On July 16, 2008, the Philadelphia City Planning Commission meeting where the official proposal for the ACC would be revealed, was flash mobbed by the Kennedy House's greatest NIMBY heroes. They even got the former State Sen. Vincent Fumo to endorse them, calling the building an "atrocity" and "out of scale with the rest of Center City," which is about as bullshit as bullshit gets.
OMG, what an atrocity! So out of scale with the city's current tallest building only one block away! Fumo, enjoy jail.
A second Planning Commission meeting was scheduled for September 2008, but got pushed back twice and did not occur until Nov. 18. In the meantime, the developer changed from Walnut Street Capital to Hill International. When the second Planning Commission meeting came along, Philaphiles organized so they could have just as much of a presence as the NIMBYs. On that day, the Planning Commission gave their recommendation to the project and the NIMBYs were temporarily defeated.
On Dec. 3, 2008, the zoning changes and height restrictions finally got discussed in City Council, almost six months after the legislation was introduced by Councilman Darrell Clarke. NIMBYs hit this meeting hard, but didn't have any effect on the Council's unanimous decision on Dec. 11, 2008 to approve everything needed to build the ACC.
This was it. In March 2009, signs advertising the skyscraper went up at the surface lot it would replace. There was nothing that could stop this bastard now ... except money. An anchor tenant was all that was needed to get this thing going. Tenants for smaller parts of the building like the hotel and retail spaces started flooding in, but that pesky anchor tenant just wasn't coming. GlaxoSmithKline was favored to be the winner, but it was only based on rumor.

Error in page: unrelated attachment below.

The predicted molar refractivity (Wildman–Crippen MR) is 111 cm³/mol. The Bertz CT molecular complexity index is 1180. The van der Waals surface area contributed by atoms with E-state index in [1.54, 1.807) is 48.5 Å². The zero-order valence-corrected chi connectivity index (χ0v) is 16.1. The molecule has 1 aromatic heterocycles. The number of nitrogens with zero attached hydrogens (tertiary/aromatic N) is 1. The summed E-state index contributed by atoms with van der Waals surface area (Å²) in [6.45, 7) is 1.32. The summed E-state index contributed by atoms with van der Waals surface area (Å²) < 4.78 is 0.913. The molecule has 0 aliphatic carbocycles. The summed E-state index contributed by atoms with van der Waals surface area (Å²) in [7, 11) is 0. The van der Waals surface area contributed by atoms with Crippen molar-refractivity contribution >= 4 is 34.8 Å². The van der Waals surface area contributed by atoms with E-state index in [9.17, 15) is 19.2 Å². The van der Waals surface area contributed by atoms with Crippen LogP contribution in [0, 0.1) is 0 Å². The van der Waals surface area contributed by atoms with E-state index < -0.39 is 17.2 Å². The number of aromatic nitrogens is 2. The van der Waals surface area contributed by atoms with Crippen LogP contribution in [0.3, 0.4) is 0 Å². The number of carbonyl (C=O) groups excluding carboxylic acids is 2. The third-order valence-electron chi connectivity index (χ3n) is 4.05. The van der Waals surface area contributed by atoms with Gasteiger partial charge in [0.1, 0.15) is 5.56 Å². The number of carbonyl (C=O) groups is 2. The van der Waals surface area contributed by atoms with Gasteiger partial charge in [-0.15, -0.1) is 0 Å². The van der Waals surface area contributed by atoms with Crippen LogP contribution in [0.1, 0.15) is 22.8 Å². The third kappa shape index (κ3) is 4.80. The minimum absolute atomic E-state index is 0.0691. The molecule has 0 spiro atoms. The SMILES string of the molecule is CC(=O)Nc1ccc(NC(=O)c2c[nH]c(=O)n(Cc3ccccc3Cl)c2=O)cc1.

Months and months came and went while Philaphiles tried their best to keep their hopes up. Hill International announced every few months that they were still looking for tenants, and in October 2010, talked about rejecting an offer from Liberty Property Trust. On Jan. 1, 2011, the zoning variance on the lot expired, but got extended until January 2013 due to some new state legislation (assuming Hill did the paperwork to get the extension). In February 2011, GlaxoSmithKline signed with Liberty to move to the Navy Yard, dashing all hopes that they would be the anchor tenant. Despite that, Hill was still pimping the development to potential anchor tenants as late as April 2011.
In August of 2011, the American Commerce Center officially entered Dead-Ass Proposal status. The parking lot was sold to Liberty Property Trust for $45 million, sadly killing off the project entirely. The only hope that remains for this lot is that until January 2013, this space is still zoned for a big-ass building. Let's hope that Liberty gets it shit together and builds a huge motherfucker before a NIMBY finishes watching Matlock.
This is the biggest dangling-carrot skyscraper proposal the city has ever seen. Though other supertalls have been proposed over the decades, most of them never got passed the first sketch. This one was painstakingly planned down to the last detail and got all its ducks in a row before the shitbag economy killed it. This is unequivocally the saddest dead-ass proposal the city has ever seen. The saddest.
A depressingly ACCless 18th and Arch.
Google Maps still has the location labeled as the ACC. Image from Google.